Next: the vegan charcuterie. This sounded the most unique out of all of the offerings, though I did have to keep telling myself that it’s not a regular (i.e. meat) charcuterie dish, so as to reign in expectations.

Vegan charcuterie. Very unique, but I would've liked a double portion.

The morsels featured in the charcuterie vary, depending on what is seasonal. Luckily, I kept the menu so I can actually tell you what we ate. From left to right:

  • Marinated clamshell and king trumpet mushrooms, saffron tomato sumac “mayonnaise”
  • Garbanzo panelle (a polenta-like cake), braised walnut miso puree, Cabernet sauce, black cumin
  • Grilled asparagus, broccoli di ciccio, snap peas, “tonnato” sauce, olive vinaigrette
  • Roasted beets and heirloom carrots, cashew creme fraiche, pistachio green garlic pesto, fried carrot tops
  • Shaved fennel with radishes, cucumber, Sausalito Springs watercress, cherry basil puree

I really enjoyed the mushrooms, and LF thought the garbanzo panelle was her favorite. We were both underwhelmed by the fennel.

Finally, we shared one of their specials: wild boar pork loin on top of more meat (pork again?) with greens and some sauce. (Sorry, since it was a special, I don’t have the details.) Again, it was really good but I could’ve eaten twice that amount.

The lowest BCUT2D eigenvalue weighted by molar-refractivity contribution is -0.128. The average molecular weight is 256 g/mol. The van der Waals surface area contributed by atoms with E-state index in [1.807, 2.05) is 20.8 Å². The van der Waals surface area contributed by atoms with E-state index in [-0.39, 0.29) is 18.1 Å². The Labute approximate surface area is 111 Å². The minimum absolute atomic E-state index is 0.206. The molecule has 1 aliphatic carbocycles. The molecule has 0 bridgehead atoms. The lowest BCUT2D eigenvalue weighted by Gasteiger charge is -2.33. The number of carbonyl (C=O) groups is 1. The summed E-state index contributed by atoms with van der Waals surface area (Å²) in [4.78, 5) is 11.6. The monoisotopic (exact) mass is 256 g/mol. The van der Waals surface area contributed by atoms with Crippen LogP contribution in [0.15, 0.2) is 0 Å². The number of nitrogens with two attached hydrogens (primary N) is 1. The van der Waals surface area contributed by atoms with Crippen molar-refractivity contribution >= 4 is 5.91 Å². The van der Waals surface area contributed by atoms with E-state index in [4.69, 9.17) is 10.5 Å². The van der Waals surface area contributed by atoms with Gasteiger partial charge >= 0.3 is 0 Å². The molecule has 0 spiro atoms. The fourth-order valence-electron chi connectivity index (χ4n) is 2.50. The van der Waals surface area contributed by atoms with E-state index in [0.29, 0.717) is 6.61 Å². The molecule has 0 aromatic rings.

Meat on top of more meat. A stark contrast with the vegan charcuterie and kale salad.

My final verdict? I thought the presentation, ambiance, creativity of the menu, and service were all superb. On the other hand, I thought portions were pricey for what they were (though, to be fair, we did order small plates and it is all organic, local, sustainable, etc.). I left with my stomach grumbling, even though I had just shelled out at least $35 (including one glass of wine and tip). Next time, I’ll go back and try one of their large plates. The burger is a reasonable $13, so that might be next on my list.


Lab Lunch @ Great China

I would definitely count lab lunches at Great China as one of the perks of my job. Sure, the lunch specials are pretty good when we go in small groups, but when we go as a big group (usually about 15-20), we order a lot of special stuff, like Peking duck and Double Skins (see below). Plus, the boss pays, and who doesn’t love a free lunch? We’ve even got ordering down to a science (pardon the pun): my boss carries a card with all of our usual dishes written on it, and he’ll recite it to the waiter. Then the waitstaff usually does portion control for us, so that we’re all perfectly satiated by the end of the meal.